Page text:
Financial Cocktail Samosas: Bitesized Money Morsels For You, 07/06/2023

Common Mistakes to Avoid While Filing ITR

IT return filing can be overwhelming for an average taxpayer. Not surprisingly, mistakes are committed while filing the ITR. Discussed below are some common mistakes that you should avoid during IT return filing.

🟢 Incorrect ITR Form – There are seven ITR forms based on the type of income and taxpayer. If you choose the incorrect form, your return might not be processed.

🟢 Incorrect personal information – Personal details in ITR include name, address, email, phone number, date of birth, PAN, etc. Incorrect addresses, email and phone numbers can lead to missed communications between the IT department and the taxpayer.

🟢 Delaying tax payments – Irrespective of the fact that you can do your IT return filing by 31st July, the last date of tax payment remains 31st March. Therefore, always calculate your tax liability and pay advance tax by this due date. Not doing so attracts an interest of 1% per month on the unpaid tax liability.

🟢 Not reporting all income – You are salaried but may have earned dividend income, have professional income and may also have some capital gains during the year. Disclose all income earned during the year. PAN is linked to all incomes; so, any unreported income will show up on the return’s assessment and may lead to scrutiny.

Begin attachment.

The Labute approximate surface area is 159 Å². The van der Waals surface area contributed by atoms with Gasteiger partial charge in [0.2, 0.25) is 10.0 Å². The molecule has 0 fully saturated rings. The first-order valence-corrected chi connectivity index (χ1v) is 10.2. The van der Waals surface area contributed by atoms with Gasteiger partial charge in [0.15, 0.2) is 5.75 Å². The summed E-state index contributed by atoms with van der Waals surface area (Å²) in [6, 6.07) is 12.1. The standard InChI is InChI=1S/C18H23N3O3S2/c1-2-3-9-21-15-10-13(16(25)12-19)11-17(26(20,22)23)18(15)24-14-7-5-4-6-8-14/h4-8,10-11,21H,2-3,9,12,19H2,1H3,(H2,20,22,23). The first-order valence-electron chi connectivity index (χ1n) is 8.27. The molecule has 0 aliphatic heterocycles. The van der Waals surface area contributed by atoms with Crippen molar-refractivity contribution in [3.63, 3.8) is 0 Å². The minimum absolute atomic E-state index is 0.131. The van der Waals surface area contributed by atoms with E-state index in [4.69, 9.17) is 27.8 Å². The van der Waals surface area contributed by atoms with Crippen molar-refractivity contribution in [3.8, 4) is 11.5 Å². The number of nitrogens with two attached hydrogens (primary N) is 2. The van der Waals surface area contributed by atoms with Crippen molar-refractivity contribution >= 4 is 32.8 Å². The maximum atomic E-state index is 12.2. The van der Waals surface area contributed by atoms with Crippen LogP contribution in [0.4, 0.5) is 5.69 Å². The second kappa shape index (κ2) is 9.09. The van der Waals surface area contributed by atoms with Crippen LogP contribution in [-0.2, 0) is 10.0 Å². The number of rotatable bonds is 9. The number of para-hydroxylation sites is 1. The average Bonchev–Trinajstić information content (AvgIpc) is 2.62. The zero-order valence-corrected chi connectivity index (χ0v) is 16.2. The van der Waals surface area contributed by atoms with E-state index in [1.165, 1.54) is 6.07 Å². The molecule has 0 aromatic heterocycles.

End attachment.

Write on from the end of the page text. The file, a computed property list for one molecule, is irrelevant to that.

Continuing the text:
🟢 Failure to e-verify – IT return filing may seem complete when you submit the return. However, to ensure that the process is fully completed, remember to e-verify the return. Also, remember that IT Dept has reduced the ITR verification time from earlier 120 days to only 30 days now. If you do not Verify your ITR within 30 days of filing it, you may have to re-file your ITR and also pay any penalties for filing the ITR late.

We are also providing ITR filing services to our clients. For any queries related to ITR filing, we request you to go through the link mentioned below.

(Contributed by Abhilash S Rana, Financial Planner, Team HNI, Hum Fauji Initiatives)

Money is an Asset but Can Be Evil too

Nowadays everyone perceives money as a powerful tool that has the potential to bring prosperity and fulfil one’s dreams. However, like any tool, its impact depends on how it is used.

How you deal with money at different stages of your life decides the impact the money is going to have on your life.

Childhood: Laying the Foundation
It is a critical time for shaping our financial habits. During these formative years, we learn about the value of money and how to manage it responsibly. As parents or guardians, we have the opportunity to instil valuable lessons in our children. Teaching them the importance of saving, budgeting, and delaying gratification can help foster a healthy relationship with money. Encouraging them to set financial goals, such as saving for a desired toy, can lay the foundation for a lifetime of financial responsibility.

Youth: The Time of Opportunities